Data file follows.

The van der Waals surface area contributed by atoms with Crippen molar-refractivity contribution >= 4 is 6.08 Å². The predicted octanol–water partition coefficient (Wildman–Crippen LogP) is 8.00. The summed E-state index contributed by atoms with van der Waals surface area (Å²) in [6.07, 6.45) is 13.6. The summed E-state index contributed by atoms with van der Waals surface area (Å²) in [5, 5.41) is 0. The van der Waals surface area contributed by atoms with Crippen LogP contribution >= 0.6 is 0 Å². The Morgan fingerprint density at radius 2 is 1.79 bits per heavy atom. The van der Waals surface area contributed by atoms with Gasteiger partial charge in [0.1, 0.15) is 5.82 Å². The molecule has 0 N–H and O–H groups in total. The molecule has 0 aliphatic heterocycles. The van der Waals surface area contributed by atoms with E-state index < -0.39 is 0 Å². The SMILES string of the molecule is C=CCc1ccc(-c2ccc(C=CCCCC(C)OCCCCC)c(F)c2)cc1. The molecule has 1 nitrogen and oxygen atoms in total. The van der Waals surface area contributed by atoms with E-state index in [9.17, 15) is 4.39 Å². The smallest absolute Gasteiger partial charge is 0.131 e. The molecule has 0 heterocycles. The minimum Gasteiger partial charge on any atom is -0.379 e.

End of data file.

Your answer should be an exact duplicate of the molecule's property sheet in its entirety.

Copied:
The van der Waals surface area contributed by atoms with Crippen molar-refractivity contribution >= 4 is 6.08 Å². The predicted octanol–water partition coefficient (Wildman–Crippen LogP) is 8.00. The summed E-state index contributed by atoms with van der Waals surface area (Å²) in [6.07, 6.45) is 13.6. The summed E-state index contributed by atoms with van der Waals surface area (Å²) in [5, 5.41) is 0. The van der Waals surface area contributed by atoms with Crippen LogP contribution >= 0.6 is 0 Å². The Morgan fingerprint density at radius 2 is 1.79 bits per heavy atom. The van der Waals surface area contributed by atoms with Gasteiger partial charge in [0.1, 0.15) is 5.82 Å². The molecule has 0 N–H and O–H groups in total. The molecule has 0 aliphatic heterocycles. The van der Waals surface area contributed by atoms with E-state index < -0.39 is 0 Å². The SMILES string of the molecule is C=CCc1ccc(-c2ccc(C=CCCCC(C)OCCCCC)c(F)c2)cc1. The molecule has 1 nitrogen and oxygen atoms in total. The van der Waals surface area contributed by atoms with E-state index in [9.17, 15) is 4.39 Å². The smallest absolute Gasteiger partial charge is 0.131 e. The molecule has 0 heterocycles. The minimum Gasteiger partial charge on any atom is -0.379 e.